We welcome the government’s plans on AI regulation. Context-specific regulation is the right approach given the applications of AI are vast, and “general rule” regulation should be avoided as the landscape evolves.

The real question surrounds AI risk and how we define it, particularly when AI often works hand in hand with humans. There is a wider ethical question around fair applications and potential bias of AI tools executed with human guidance. As TechUK rightly notes, the assessment of AI risk can be ambiguous and thus leaving the determination of risk to individuals and companies is risky itself.

As UK AI regulation develops, there must be a real focus on transparency and trust. There is a growing need for sector-specific regulatory frameworks that are informed by real world AI applications. Tailored guidance must be issued to each sector for consistency, and to support the greatest chance of UK regulation being understood across different jurisdictions. Different regulatory bodies need experts on the front line – data scientists, engineers, and more – to fully assess the scope and impact of AI projects as they develop.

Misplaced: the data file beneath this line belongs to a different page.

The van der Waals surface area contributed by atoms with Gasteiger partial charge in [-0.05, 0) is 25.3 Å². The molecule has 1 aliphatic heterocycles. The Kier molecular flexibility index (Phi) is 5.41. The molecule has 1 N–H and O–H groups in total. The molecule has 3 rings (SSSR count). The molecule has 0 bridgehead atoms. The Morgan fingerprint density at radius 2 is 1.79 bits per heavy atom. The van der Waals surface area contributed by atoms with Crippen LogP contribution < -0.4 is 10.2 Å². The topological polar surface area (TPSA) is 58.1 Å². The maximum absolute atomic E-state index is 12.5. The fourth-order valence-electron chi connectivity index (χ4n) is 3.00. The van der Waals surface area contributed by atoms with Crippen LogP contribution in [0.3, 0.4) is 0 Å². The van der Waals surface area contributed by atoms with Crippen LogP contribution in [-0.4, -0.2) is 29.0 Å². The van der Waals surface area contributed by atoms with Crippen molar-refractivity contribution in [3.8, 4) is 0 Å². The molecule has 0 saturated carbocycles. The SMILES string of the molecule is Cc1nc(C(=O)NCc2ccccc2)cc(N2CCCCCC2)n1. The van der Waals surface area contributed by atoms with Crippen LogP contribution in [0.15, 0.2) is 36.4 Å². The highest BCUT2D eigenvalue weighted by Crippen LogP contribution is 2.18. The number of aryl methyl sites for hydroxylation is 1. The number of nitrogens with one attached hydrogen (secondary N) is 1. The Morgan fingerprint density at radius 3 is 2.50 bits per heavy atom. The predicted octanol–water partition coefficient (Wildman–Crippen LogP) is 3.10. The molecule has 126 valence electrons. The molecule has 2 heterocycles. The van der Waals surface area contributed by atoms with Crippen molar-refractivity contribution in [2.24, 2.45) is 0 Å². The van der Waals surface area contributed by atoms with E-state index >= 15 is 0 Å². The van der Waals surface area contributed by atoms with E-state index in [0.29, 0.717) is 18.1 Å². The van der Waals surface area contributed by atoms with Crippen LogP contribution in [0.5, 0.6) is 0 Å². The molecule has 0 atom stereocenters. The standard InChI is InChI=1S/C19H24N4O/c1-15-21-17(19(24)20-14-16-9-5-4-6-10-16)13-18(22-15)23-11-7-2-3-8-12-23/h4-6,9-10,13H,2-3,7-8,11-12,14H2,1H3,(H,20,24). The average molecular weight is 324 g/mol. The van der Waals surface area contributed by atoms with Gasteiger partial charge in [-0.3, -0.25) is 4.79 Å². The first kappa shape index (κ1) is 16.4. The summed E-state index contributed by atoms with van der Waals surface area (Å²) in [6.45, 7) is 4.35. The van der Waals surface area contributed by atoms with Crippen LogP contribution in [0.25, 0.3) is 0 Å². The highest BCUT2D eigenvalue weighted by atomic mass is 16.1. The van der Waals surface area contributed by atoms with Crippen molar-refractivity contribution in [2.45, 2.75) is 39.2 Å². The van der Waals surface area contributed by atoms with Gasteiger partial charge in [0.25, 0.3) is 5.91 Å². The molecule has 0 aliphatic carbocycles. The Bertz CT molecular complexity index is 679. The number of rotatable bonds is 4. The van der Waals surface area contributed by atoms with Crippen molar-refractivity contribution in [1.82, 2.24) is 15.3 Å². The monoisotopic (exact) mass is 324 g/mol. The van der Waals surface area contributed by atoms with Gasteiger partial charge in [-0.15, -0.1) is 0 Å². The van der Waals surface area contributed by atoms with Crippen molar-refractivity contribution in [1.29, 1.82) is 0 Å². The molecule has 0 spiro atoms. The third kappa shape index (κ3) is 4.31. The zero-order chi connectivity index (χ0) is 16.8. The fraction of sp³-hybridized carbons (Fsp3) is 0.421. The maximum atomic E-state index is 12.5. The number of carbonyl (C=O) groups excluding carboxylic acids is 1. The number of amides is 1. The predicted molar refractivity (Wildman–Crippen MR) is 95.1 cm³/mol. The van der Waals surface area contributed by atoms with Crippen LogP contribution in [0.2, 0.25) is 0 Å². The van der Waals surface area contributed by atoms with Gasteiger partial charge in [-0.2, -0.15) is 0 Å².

The UK is an AI superpower and one of the best places in the world to found and grow an AI business. Anything that threatens this would be disastrous, both to individuals relying on the technology and the businesses providing it. That is why a pro-innovation, lighter touch regulatory regime is right for now. At the same time, we must ensure that the UK’s growing AI talent pool can continue to improve technical and business solutions for AI safety. By doing so, we can continue to strike the right balance between AI innovation and ensuring the highest standards of AI safety, ensuring trust in one of the transformational technologies of our time is not dented.

Faculty is a member of TechUK. A full response from TechUK to the UK’s AI regulation plans can be found here.

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